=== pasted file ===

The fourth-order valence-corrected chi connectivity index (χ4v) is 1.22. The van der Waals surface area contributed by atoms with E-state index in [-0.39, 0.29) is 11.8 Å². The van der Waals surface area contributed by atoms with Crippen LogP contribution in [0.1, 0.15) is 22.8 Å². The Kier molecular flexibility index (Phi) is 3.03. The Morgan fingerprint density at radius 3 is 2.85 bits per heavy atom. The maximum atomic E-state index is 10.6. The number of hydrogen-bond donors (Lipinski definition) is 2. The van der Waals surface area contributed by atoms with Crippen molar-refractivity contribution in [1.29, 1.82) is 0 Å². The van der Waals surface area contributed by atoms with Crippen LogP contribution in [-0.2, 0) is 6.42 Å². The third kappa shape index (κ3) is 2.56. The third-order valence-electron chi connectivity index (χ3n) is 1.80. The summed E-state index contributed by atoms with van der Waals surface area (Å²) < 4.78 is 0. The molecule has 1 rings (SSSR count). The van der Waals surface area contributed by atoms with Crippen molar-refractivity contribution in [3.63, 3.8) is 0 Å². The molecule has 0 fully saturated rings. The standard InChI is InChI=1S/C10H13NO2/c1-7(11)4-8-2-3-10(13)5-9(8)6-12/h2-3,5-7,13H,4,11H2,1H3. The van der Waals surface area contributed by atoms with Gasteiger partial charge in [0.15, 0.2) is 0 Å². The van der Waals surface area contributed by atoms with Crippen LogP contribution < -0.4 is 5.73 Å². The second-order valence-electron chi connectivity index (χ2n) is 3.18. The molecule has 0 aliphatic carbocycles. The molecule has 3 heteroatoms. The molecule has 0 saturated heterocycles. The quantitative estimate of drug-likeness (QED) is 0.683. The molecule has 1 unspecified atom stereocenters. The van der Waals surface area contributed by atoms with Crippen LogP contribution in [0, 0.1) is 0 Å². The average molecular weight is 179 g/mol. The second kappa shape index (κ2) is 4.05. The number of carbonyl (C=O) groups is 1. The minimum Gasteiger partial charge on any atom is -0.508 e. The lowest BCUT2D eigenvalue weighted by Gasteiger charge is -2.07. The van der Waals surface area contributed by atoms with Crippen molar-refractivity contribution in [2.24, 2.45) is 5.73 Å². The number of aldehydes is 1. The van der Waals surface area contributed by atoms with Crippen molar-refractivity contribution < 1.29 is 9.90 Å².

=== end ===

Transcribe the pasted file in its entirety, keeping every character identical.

The fourth-order valence-corrected chi connectivity index (χ4v) is 1.22. The van der Waals surface area contributed by atoms with E-state index in [-0.39, 0.29) is 11.8 Å². The van der Waals surface area contributed by atoms with Crippen LogP contribution in [0.1, 0.15) is 22.8 Å². The Kier molecular flexibility index (Phi) is 3.03. The Morgan fingerprint density at radius 3 is 2.85 bits per heavy atom. The maximum atomic E-state index is 10.6. The number of hydrogen-bond donors (Lipinski definition) is 2. The van der Waals surface area contributed by atoms with Crippen molar-refractivity contribution in [1.29, 1.82) is 0 Å². The van der Waals surface area contributed by atoms with Crippen LogP contribution in [-0.2, 0) is 6.42 Å². The third kappa shape index (κ3) is 2.56. The third-order valence-electron chi connectivity index (χ3n) is 1.80. The summed E-state index contributed by atoms with van der Waals surface area (Å²) < 4.78 is 0. The molecule has 1 rings (SSSR count). The van der Waals surface area contributed by atoms with Crippen molar-refractivity contribution in [3.63, 3.8) is 0 Å². The molecule has 0 fully saturated rings. The standard InChI is InChI=1S/C10H13NO2/c1-7(11)4-8-2-3-10(13)5-9(8)6-12/h2-3,5-7,13H,4,11H2,1H3. The van der Waals surface area contributed by atoms with Gasteiger partial charge in [0.15, 0.2) is 0 Å². The van der Waals surface area contributed by atoms with Crippen LogP contribution < -0.4 is 5.73 Å². The second-order valence-electron chi connectivity index (χ2n) is 3.18. The molecule has 0 aliphatic carbocycles. The molecule has 3 heteroatoms. The molecule has 0 saturated heterocycles. The quantitative estimate of drug-likeness (QED) is 0.683. The molecule has 1 unspecified atom stereocenters. The van der Waals surface area contributed by atoms with Crippen LogP contribution in [0, 0.1) is 0 Å². The average molecular weight is 179 g/mol. The second kappa shape index (κ2) is 4.05. The number of carbonyl (C=O) groups is 1. The minimum Gasteiger partial charge on any atom is -0.508 e. The lowest BCUT2D eigenvalue weighted by Gasteiger charge is -2.07. The van der Waals surface area contributed by atoms with Crippen molar-refractivity contribution in [2.24, 2.45) is 5.73 Å². The number of aldehydes is 1. The van der Waals surface area contributed by atoms with Crippen molar-refractivity contribution < 1.29 is 9.90 Å².